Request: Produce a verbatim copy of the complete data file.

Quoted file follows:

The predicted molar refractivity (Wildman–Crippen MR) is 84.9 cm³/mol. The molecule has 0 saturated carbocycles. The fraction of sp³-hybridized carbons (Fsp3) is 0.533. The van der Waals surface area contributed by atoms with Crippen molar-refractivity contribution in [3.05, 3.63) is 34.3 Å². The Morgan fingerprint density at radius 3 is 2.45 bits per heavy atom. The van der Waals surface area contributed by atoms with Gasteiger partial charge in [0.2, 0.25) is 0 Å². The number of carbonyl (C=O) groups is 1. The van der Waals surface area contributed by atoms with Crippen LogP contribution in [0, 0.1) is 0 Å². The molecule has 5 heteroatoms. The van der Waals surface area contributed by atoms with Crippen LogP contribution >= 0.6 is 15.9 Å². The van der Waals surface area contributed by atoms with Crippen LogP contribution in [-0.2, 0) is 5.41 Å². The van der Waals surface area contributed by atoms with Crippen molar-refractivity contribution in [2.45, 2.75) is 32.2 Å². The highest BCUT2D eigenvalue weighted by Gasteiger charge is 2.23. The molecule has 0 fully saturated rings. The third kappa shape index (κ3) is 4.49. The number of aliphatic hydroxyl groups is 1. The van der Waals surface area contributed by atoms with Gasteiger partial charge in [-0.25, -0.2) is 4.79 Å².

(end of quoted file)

The predicted molar refractivity (Wildman–Crippen MR) is 84.9 cm³/mol. The molecule has 0 saturated carbocycles. The fraction of sp³-hybridized carbons (Fsp3) is 0.533. The van der Waals surface area contributed by atoms with Crippen molar-refractivity contribution in [3.05, 3.63) is 34.3 Å². The Morgan fingerprint density at radius 3 is 2.45 bits per heavy atom. The van der Waals surface area contributed by atoms with Gasteiger partial charge in [0.2, 0.25) is 0 Å². The number of carbonyl (C=O) groups is 1. The van der Waals surface area contributed by atoms with Crippen LogP contribution in [0, 0.1) is 0 Å². The molecule has 5 heteroatoms. The van der Waals surface area contributed by atoms with Crippen LogP contribution >= 0.6 is 15.9 Å². The van der Waals surface area contributed by atoms with Crippen LogP contribution in [-0.2, 0) is 5.41 Å². The van der Waals surface area contributed by atoms with Crippen molar-refractivity contribution in [2.45, 2.75) is 32.2 Å². The highest BCUT2D eigenvalue weighted by Gasteiger charge is 2.23. The molecule has 0 fully saturated rings. The third kappa shape index (κ3) is 4.49. The number of aliphatic hydroxyl groups is 1. The van der Waals surface area contributed by atoms with Gasteiger partial charge in [-0.25, -0.2) is 4.79 Å².